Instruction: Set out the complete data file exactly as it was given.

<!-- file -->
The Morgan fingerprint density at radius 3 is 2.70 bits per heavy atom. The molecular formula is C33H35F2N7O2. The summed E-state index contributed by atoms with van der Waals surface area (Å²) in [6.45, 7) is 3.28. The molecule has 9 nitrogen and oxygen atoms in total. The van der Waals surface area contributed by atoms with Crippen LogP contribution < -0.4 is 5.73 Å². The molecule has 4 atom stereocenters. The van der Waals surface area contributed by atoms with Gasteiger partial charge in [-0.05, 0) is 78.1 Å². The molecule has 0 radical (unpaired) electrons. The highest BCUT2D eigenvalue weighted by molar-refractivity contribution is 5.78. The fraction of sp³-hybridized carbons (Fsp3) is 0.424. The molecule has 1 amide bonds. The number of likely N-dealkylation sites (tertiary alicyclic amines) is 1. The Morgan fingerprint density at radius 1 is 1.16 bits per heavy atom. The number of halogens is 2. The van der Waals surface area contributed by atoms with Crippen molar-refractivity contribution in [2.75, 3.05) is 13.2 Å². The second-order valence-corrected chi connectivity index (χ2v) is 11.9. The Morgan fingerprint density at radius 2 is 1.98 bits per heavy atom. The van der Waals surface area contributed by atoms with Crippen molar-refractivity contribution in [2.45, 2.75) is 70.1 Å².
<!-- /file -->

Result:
The Morgan fingerprint density at radius 3 is 2.70 bits per heavy atom. The molecular formula is C33H35F2N7O2. The summed E-state index contributed by atoms with van der Waals surface area (Å²) in [6.45, 7) is 3.28. The molecule has 9 nitrogen and oxygen atoms in total. The van der Waals surface area contributed by atoms with Crippen LogP contribution < -0.4 is 5.73 Å². The molecule has 4 atom stereocenters. The van der Waals surface area contributed by atoms with Gasteiger partial charge in [-0.05, 0) is 78.1 Å². The molecule has 0 radical (unpaired) electrons. The highest BCUT2D eigenvalue weighted by molar-refractivity contribution is 5.78. The fraction of sp³-hybridized carbons (Fsp3) is 0.424. The molecule has 1 amide bonds. The number of likely N-dealkylation sites (tertiary alicyclic amines) is 1. The Morgan fingerprint density at radius 1 is 1.16 bits per heavy atom. The number of halogens is 2. The van der Waals surface area contributed by atoms with Crippen molar-refractivity contribution in [2.75, 3.05) is 13.2 Å². The second-order valence-corrected chi connectivity index (χ2v) is 11.9. The Morgan fingerprint density at radius 2 is 1.98 bits per heavy atom. The van der Waals surface area contributed by atoms with Crippen molar-refractivity contribution in [2.45, 2.75) is 70.1 Å².